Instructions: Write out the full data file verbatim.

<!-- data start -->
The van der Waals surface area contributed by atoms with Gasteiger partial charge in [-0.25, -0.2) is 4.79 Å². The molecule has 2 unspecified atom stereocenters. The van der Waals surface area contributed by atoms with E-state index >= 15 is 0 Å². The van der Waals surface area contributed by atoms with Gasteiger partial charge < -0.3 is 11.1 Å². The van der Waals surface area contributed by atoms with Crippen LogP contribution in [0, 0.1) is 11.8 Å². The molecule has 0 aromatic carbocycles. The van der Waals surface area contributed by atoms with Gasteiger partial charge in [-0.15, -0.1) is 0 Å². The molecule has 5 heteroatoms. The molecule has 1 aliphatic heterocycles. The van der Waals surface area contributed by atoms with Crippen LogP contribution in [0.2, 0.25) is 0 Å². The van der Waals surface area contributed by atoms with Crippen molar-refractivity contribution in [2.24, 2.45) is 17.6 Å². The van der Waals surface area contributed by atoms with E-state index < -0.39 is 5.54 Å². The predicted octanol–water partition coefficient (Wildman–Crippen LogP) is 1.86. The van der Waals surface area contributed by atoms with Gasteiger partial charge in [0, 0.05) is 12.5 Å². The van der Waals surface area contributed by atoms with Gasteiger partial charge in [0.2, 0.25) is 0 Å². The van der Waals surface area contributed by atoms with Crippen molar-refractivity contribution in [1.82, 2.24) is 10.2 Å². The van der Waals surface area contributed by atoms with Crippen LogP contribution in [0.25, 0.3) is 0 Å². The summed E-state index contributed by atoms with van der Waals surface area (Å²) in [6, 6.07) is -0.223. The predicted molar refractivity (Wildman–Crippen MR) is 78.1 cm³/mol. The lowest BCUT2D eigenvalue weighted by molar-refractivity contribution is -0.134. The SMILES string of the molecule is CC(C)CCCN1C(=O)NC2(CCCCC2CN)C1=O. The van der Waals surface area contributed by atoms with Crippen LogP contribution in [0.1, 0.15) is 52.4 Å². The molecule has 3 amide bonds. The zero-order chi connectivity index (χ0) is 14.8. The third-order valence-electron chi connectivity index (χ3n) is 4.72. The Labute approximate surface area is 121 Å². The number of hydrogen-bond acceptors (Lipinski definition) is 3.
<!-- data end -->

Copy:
The van der Waals surface area contributed by atoms with Gasteiger partial charge in [-0.25, -0.2) is 4.79 Å². The molecule has 2 unspecified atom stereocenters. The van der Waals surface area contributed by atoms with E-state index >= 15 is 0 Å². The van der Waals surface area contributed by atoms with Gasteiger partial charge < -0.3 is 11.1 Å². The van der Waals surface area contributed by atoms with Crippen LogP contribution in [0, 0.1) is 11.8 Å². The molecule has 0 aromatic carbocycles. The van der Waals surface area contributed by atoms with Gasteiger partial charge in [-0.15, -0.1) is 0 Å². The molecule has 5 heteroatoms. The molecule has 1 aliphatic heterocycles. The van der Waals surface area contributed by atoms with Crippen LogP contribution in [0.2, 0.25) is 0 Å². The van der Waals surface area contributed by atoms with Crippen molar-refractivity contribution in [2.24, 2.45) is 17.6 Å². The van der Waals surface area contributed by atoms with E-state index < -0.39 is 5.54 Å². The predicted octanol–water partition coefficient (Wildman–Crippen LogP) is 1.86. The van der Waals surface area contributed by atoms with Gasteiger partial charge in [0, 0.05) is 12.5 Å². The van der Waals surface area contributed by atoms with Gasteiger partial charge in [0.2, 0.25) is 0 Å². The van der Waals surface area contributed by atoms with Crippen molar-refractivity contribution in [1.82, 2.24) is 10.2 Å². The van der Waals surface area contributed by atoms with Crippen LogP contribution in [0.25, 0.3) is 0 Å². The summed E-state index contributed by atoms with van der Waals surface area (Å²) in [6, 6.07) is -0.223. The predicted molar refractivity (Wildman–Crippen MR) is 78.1 cm³/mol. The lowest BCUT2D eigenvalue weighted by molar-refractivity contribution is -0.134. The SMILES string of the molecule is CC(C)CCCN1C(=O)NC2(CCCCC2CN)C1=O. The van der Waals surface area contributed by atoms with Crippen LogP contribution in [0.1, 0.15) is 52.4 Å². The molecule has 3 amide bonds. The zero-order chi connectivity index (χ0) is 14.8. The third-order valence-electron chi connectivity index (χ3n) is 4.72. The Labute approximate surface area is 121 Å². The number of hydrogen-bond acceptors (Lipinski definition) is 3.